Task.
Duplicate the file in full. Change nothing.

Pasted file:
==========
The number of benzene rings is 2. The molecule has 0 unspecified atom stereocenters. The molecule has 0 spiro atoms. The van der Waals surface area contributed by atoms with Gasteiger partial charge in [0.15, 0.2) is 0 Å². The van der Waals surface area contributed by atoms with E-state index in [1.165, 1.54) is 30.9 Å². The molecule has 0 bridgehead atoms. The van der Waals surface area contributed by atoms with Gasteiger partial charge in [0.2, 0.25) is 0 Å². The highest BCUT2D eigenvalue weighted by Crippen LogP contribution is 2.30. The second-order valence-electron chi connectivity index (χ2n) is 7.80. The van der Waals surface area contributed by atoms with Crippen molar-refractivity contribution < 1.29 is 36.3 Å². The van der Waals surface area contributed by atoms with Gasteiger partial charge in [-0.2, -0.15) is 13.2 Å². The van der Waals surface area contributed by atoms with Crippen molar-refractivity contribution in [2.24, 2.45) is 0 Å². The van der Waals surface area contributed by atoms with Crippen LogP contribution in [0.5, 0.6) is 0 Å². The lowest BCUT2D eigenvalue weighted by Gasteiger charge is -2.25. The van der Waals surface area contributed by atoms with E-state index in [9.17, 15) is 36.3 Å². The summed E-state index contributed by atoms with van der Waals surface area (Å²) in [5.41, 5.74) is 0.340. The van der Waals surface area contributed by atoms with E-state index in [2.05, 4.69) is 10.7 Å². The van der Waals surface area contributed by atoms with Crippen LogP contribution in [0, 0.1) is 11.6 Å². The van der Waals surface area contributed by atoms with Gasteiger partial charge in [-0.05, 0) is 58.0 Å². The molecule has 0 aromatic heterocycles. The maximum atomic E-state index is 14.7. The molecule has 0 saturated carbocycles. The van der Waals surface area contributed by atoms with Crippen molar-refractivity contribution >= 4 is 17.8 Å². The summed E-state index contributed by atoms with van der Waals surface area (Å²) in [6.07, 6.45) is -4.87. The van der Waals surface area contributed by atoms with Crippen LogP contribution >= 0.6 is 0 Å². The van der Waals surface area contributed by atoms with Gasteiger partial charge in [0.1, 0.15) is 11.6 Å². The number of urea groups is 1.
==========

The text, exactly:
The number of benzene rings is 2. The molecule has 0 unspecified atom stereocenters. The molecule has 0 spiro atoms. The van der Waals surface area contributed by atoms with Gasteiger partial charge in [0.15, 0.2) is 0 Å². The van der Waals surface area contributed by atoms with E-state index in [1.165, 1.54) is 30.9 Å². The molecule has 0 bridgehead atoms. The van der Waals surface area contributed by atoms with Gasteiger partial charge in [0.2, 0.25) is 0 Å². The highest BCUT2D eigenvalue weighted by Crippen LogP contribution is 2.30. The second-order valence-electron chi connectivity index (χ2n) is 7.80. The van der Waals surface area contributed by atoms with Crippen molar-refractivity contribution < 1.29 is 36.3 Å². The van der Waals surface area contributed by atoms with Gasteiger partial charge in [-0.2, -0.15) is 13.2 Å². The van der Waals surface area contributed by atoms with Crippen molar-refractivity contribution in [2.24, 2.45) is 0 Å². The van der Waals surface area contributed by atoms with Crippen LogP contribution in [0.5, 0.6) is 0 Å². The lowest BCUT2D eigenvalue weighted by Gasteiger charge is -2.25. The van der Waals surface area contributed by atoms with E-state index in [9.17, 15) is 36.3 Å². The summed E-state index contributed by atoms with van der Waals surface area (Å²) in [5.41, 5.74) is 0.340. The van der Waals surface area contributed by atoms with E-state index in [2.05, 4.69) is 10.7 Å². The van der Waals surface area contributed by atoms with Crippen LogP contribution in [0, 0.1) is 11.6 Å². The van der Waals surface area contributed by atoms with Gasteiger partial charge in [-0.05, 0) is 58.0 Å². The molecule has 0 aromatic heterocycles. The maximum atomic E-state index is 14.7. The molecule has 0 saturated carbocycles. The van der Waals surface area contributed by atoms with Crippen molar-refractivity contribution >= 4 is 17.8 Å². The summed E-state index contributed by atoms with van der Waals surface area (Å²) in [6.07, 6.45) is -4.87. The van der Waals surface area contributed by atoms with Crippen LogP contribution >= 0.6 is 0 Å². The van der Waals surface area contributed by atoms with Gasteiger partial charge in [0.1, 0.15) is 11.6 Å². The number of urea groups is 1.